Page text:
Who do we see
The Gender Identity Development Service (GIDS) is a highly specialised clinic for young people presenting with difficulties with their gender identity. Our service was established in 1989.
We are commissioned by NHS England who set the service specifications for how we work.
Some people feel uncomfortable with the gender they were assigned at birth whilst others are unhappy with the gender role that society requires. We help our clients to explore their feelings and choose the path that best suits their ideals.
We spend a lot of time engaging with clients to understand their thought processes and to help them manage any uncertainties they may have and be understood.
For adults presenting with difficulties with their gender identity, the Tavistock and Portman NHS foundation Trust are the providers of the Gender Identity Clinic (GIC). Visit the GIC website
How long is the wait for a first appointment?
We are aware that the waiting time for a first appointment at GIDS is currently growing and are doing all we can to address this. This follows an unprecedented increase in the number of referrals to our service.
We are seeing young people for their first appointment who were referred around 20 months ago (approximately June 2017, correct as of February 2019). Due to the fact that wait times change over time, we aim to update waiting times on a quarterly basis.
We know it is frustrating not to have a firmer figure for how long people will wait but the figure can change and we risk misleading people if we try to be too precise.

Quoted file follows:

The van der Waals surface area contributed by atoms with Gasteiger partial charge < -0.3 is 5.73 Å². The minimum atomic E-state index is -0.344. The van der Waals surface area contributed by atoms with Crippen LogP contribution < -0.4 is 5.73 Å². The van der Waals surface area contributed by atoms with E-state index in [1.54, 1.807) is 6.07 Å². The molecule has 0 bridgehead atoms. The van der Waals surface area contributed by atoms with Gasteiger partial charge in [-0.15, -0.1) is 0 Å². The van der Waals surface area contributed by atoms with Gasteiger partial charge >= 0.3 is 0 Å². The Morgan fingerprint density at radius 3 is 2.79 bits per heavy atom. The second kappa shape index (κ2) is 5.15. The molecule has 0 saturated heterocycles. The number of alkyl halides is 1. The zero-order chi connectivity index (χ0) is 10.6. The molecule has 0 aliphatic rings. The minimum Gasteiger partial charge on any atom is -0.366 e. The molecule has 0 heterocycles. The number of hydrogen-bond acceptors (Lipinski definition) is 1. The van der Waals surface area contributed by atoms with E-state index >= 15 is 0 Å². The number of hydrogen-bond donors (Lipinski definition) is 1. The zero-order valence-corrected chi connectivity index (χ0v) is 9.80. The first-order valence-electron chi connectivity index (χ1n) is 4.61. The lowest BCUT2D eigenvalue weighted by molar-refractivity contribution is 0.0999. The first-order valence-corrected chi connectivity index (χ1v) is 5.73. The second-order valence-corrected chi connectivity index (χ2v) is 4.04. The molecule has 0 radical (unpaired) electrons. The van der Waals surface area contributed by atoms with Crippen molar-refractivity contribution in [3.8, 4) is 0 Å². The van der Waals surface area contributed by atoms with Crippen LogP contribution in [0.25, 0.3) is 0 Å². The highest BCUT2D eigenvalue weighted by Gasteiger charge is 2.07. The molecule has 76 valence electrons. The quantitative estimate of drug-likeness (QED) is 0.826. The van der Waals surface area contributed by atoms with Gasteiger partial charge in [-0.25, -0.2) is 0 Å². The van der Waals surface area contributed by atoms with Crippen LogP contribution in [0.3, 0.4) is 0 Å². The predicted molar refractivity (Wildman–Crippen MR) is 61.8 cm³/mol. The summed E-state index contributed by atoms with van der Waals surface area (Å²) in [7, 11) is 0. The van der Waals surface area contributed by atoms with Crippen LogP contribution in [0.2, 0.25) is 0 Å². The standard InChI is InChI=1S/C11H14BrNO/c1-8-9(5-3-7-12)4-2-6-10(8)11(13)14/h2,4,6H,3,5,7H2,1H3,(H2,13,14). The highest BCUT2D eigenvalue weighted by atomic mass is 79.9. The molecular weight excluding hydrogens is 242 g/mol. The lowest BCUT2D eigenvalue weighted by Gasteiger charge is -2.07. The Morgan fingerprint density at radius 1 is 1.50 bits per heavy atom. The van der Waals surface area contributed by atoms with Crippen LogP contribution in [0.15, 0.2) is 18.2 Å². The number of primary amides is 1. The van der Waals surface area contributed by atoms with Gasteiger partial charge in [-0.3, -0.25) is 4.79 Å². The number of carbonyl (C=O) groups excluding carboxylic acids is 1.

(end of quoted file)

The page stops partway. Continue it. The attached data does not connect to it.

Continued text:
The variables that can make a difference to waiting times include:
- The amount of contact and extra support that is needed by families once they have been seen for the first time. Many of the young people being referred currently are complex and our consultation/assessment (with the young person, their parents/carers and their network) can be a lengthy process.
- In addition, a number of staff have left the service in recent months and existing staff must pick up the cases on their caseload. Under such circumstances taking on new staff is a priority but it takes several months to train up new staff if they are inexperienced in gender work to enable them to work independently.
- When we refer young people from GIDS to adult gender services, it is not easy to predict when they will be offered appointments and thus when their care can be fully transferred.
- We have also experienced a high number of people not attending appointments or cancelling at short notice and this has had a big impact on the waiting list and the number of appointments we can offer.
- Because we cannot predict these factors, the waiting list time we quote when people enquire may increase over time as well as go down.
We have taken a number of steps to try to bring that waiting time down for a first appointment. For instance: screening all referrals with great care to be sure they are appropriate; ensuring that we have as few non-attending families as possible by contacting people on the waiting list prior to their first meeting.